Well, I don't think your instructor wanted you to follow Robert Capa's example literally. "Hmm, I might get my head shot off maybe I'll leave the Rolleflex in the landing craft"
Jnanian provides an excellent example of photographs that do not play it safe. I would do well to follow your instructor's advice. Though I am truly ashamed of the photos I took in high school photography, they never would have fortold my ongoing interest.
So even if you don't follow your instructor's advice, even if your photos from this class remain safe. It doesn't mean you won't have a future...
Well there are a few places that I've waundered around in that would definately not be considered safe, however my guess is that isn't what he was talking about.
My bet goes with, if you are absolutely comfortable or certain with how your image is going to turn out because you've essentially taken the same image a hundred times, then you are playing it safe. There are many ways to test the boundries. I'd say to pick one that might be of interest and that is going to require you to learn something new. If all your photos have been still lifes of oranges, switching to apples isn't going be it. Try an unfamilair process, camera format, subject matter, compostition, etc. Have it be something that challenges you.
A 'safe' photograph is one that you think someone else will like.
You need to make photographs you like.
Don't stop taking "safe" photos, unless you want to.
Start taking "un-safe" photos as well.
And I agree - ask the instructor to clarify what the instructor meant by that. The ensuing discussion might lead to the most important lesson of all.
I think your instructor wants you to desist from shooting still life picture of large secure metal lockable boxes :D.
Lots of speculation here - some possibly accurate - as to what the instructor meant. An instructor's job is to COMMUNICATE to a student, avoiding ambiguous terms. The student, if he/she is serious in wanting to learn, should ask for clarification if instruction lacks clarity. In this instance, there is the possibility that the instructor's "style" was simply to test the seriousness of a student showing talent, in anticipation that the student would want to delve more deeply to understand. So, to me, I think a serious student would somehow (whatever it takes) contact the instructor for clarification, even requesting face-to-face discussion if that's possible. A good instructor would at least provide (in class) his phone number and/or his email address for students' use if needed.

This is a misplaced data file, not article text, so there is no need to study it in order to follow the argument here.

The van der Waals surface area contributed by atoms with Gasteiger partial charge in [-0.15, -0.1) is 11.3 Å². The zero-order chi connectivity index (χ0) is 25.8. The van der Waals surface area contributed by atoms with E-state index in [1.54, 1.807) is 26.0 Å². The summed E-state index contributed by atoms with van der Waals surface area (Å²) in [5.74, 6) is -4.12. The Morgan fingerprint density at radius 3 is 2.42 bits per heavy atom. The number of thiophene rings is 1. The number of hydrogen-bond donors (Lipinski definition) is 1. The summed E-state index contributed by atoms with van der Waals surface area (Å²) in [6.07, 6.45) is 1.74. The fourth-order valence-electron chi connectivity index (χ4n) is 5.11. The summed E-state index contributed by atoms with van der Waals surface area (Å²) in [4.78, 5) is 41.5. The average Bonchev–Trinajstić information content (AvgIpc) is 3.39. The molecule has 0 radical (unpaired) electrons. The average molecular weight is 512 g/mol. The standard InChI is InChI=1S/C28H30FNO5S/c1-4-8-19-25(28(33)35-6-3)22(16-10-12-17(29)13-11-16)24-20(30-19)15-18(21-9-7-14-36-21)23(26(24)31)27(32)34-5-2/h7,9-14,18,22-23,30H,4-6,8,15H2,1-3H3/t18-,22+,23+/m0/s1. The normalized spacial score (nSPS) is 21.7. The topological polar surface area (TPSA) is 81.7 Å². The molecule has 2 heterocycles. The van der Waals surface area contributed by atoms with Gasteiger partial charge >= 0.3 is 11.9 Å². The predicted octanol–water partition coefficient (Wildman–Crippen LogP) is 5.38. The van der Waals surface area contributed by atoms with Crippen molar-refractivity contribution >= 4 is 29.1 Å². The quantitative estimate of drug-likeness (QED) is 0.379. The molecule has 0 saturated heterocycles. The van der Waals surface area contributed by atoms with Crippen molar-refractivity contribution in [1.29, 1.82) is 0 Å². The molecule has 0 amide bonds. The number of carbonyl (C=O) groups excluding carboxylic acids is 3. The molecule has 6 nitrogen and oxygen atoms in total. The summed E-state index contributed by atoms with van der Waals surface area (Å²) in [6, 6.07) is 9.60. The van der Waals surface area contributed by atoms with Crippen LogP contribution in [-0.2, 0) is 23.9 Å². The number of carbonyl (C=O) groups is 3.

Take in a still life of dog excrement and title it Worthless Vague Instructor Comment.
Your instructor has given you nothing to work towards. Make an appointment during office hours and ask him to fully explain his comment.
Ah, I am pretty sure that the instructor means to take more creative risks. If you don't know what that means then this will be a great assignment! I have heard writing instructors make similar admonitions.
It is too easy ... and "safe"... to take the kinds of photographs that you know will be accepted by most of the people who see it. One of the common ways that photographers fall into that rut is outright mimicry of shots that they know will be accepted. Another way is to conform to compositional "rules" such as:
-rule of thirds
-the more sharp detail the better
-unwanted distractions should be dissolved into blur
-shots should be level i.e. vertical lines should be perfectly vertical
-don't over or under-expose
Just try to take some shots that nobody has ever seen before. Make your instructor say WTF?!
Thanks for all of the feedback.
I have made another attempt to contact the instructor.
In reply to this email, the instructor stated to start taking pictures of things that "talk to me in some way".
This has me even more confounded, as that is what I thought I had been doing all along.
I do not think they mean for me to break the rules of composition, as they have been pushing the students to follow those rules all semester.